The United States is now all but certain to beat its 2015 record of losing 50 million birds to highly pathogenic avian flu outbreaks. That became apparent during just two days late this month when seven states reported new bird flu outbreaks, raising the tally to 47.7 million birds that have succumbed to the novel influenza virus since February.
The USDA’s Animal and Plant Health Inspection Service (APHIS) is always quick to downplay the human health risks from bird flu, but those risks are not non-existent. The federal Centers for Disease Control and Prevention says there have been 494 reports of novel influenza A viruses in humans since 2010. Only one is associated with the HSN1 bird flu in the United States.
Avian influenza, or bird flu, is an infectious disease involving Type A influenza viruses. Wild aquatic birds spread the disease worldwide, often involving domestic poultry from both commercial and backyard blocks. The CDC says bird flu viruses don’t normally infect humans, but sporadic infections do occur.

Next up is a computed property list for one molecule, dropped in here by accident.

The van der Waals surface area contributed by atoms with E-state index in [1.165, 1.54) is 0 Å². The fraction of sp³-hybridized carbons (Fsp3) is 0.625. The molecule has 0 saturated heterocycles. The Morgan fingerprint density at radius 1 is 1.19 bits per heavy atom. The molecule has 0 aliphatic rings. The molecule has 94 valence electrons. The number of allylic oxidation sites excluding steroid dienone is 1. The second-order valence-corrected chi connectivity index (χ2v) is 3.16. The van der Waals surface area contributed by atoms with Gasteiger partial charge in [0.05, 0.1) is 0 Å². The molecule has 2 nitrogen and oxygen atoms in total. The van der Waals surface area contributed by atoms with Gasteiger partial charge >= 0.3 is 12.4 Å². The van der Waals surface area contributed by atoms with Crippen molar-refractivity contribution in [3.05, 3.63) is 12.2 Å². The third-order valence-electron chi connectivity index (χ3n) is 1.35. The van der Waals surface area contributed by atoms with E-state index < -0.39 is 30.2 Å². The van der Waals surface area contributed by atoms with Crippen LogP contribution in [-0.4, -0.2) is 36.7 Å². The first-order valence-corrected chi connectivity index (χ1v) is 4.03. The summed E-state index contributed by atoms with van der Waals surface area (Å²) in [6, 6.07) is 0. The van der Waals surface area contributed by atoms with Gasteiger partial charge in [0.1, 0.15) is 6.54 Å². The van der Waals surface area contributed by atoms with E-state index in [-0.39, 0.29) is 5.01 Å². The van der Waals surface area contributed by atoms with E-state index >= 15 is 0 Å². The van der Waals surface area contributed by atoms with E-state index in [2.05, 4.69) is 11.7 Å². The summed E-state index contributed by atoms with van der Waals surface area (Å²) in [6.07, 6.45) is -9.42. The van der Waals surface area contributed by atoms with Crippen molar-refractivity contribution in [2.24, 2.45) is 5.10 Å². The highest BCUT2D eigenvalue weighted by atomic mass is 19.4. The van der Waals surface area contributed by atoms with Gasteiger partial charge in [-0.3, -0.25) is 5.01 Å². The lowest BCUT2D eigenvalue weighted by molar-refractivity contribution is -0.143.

The largest recent on-the-farm outbreaks that put the U.S. close to topping its previous record came in Utah, South Dakota, and Nebraska. When a flock is infected with the fast-moving virus, the only option is to kill all the birds that may have become exposed to it.
That means the recent toll has included 103,200 turkeys from two farms in Sanpete County, Utah; 34,900 commercial game birds in York County, Nebraska; and 3,800 breeding birds in Roberts County, South Dakota. These were added to the losses that now total 47.7 birds in 42 states.
The number of outbreaks did slow over the summer, but the pace increased during the fall.
APHIS figures bird flu outright took about 5 million birds between February and July, with the millions more being taken by the organized culling that follows the outbreak reports. Europe, too, has culled 50 million poultry to control the outbreaks it experienced in 2022.
Attention is being turned to reducing the high load of the virus in the wild bird population, which is spreading the disease to commercial flocks on both sides of the Atlantic.
The totals in the United States through Oct. 25 include 568 infected flocks, 247 being commercial and 321 backyard ventures. The small backyard flocks have lost about 3,000 birds, while commercial operations account for the rest of the 47.72 million total.
(To sign up for a free subscription to Food Safety News, click here.)